With personal days available, players told me they had an increased feeling of control over their lives. For me, it was a big plus not having to judge who had a good reason to skip practice and who didn’t. Some players always used them, others didn’t. But the option was there. (Practice time missed because of injury or illness didn’t count against personal days.)
Player mistakes in games or practices
This is simple. I have never known a player to intentionally make mistakes during practice or games. Coaches, get over your frustration! This is not about you. Talk to them in a calm voice and find out what’s going on – they may be nervous, stressed or distracted – and then deal with that issue. Hopefully, you’ve already learned the way they most prefer to deal with their errors and mistakes.
Failure to complete a drill in the required way or time
This can be very frustrating, both for coaches and players. First, make sure your expectations are reasonable. I’ve found that the most productive practices are ones involving competitive drills. For example: reserves vs. starters with a goal for each side to win. The more game-like, the better. Maybe the starters have to score 6 points before the reserves score 4. Or, with a full team on each side, the middles have to compete against each other where they score 2 points for a block and one point for a kill. Consider using positive reinforcement if they complete a drill further than they have before so the goal becomes breaking their record, like having a side-out percentage higher than they ever have. Also, be ready with a way to end the drill before frustration occurs.
One year I told the team they were going to earn points throughout the season. We had goals for drills and for matches. If they met the goals, they all got a certain number of points. The more important the goal, the more points I told them they could earn. Our manager kept a running total, and when they met the goal at the end of the season, I gave them each a personalized sweatshirt. They were happy, and we accomplished a lot together.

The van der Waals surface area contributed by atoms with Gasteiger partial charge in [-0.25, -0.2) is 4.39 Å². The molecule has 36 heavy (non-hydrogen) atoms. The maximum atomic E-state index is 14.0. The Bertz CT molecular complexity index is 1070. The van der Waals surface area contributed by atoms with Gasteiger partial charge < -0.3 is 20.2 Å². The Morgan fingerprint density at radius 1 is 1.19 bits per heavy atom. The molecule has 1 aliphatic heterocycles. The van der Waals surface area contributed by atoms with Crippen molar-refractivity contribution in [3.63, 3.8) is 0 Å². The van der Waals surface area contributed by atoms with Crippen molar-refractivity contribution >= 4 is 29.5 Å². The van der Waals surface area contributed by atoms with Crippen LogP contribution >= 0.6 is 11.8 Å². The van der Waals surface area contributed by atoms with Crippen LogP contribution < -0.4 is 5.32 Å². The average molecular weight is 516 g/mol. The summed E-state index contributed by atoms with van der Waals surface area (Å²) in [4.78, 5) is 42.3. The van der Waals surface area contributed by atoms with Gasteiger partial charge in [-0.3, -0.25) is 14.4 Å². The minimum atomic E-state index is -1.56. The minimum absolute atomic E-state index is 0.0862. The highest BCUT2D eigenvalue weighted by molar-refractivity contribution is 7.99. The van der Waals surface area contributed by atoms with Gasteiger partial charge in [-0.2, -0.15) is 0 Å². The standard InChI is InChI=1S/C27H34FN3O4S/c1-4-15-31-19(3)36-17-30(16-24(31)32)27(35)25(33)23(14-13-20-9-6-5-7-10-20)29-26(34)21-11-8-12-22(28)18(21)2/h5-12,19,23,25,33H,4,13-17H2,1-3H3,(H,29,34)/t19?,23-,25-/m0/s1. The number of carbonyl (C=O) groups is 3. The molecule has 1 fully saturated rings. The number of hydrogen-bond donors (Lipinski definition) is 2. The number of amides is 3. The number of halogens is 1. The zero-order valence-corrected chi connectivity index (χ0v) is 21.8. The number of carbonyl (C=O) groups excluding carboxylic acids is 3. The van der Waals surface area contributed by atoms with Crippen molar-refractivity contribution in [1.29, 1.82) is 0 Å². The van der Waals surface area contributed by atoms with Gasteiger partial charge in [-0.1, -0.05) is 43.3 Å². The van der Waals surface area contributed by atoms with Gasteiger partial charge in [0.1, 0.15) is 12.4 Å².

The most important thing about dealing with violations of team standards or rules is for players to clearly know in advance what is expected of them. As a coach, you can explain the expectations at the beginning of the season or you can choose to let the athletes have some say in team rules and behavior standards. I’ve even gone so far as to “suggest” they decide how they want to walk into a visiting gym – like no headphones or cell phones, all dressed alike, etc. I would challenge you to use something other than physical punishment for rule or behavior violations. Think about other ways for players to mend their ways. Public service, revoking a personal privilege or even a heartfelt personal apology often works.
Stephanie Schleuder coached college volleyball at Alabama, Minnesota and Macalester. She retired in 2009 with 702 career victories and was inducted into the AVCA Hall of Fame in December. Her new book, Brain Training for Volleyball, will be available soon on www.TheArtof CoachingVolleyball.com.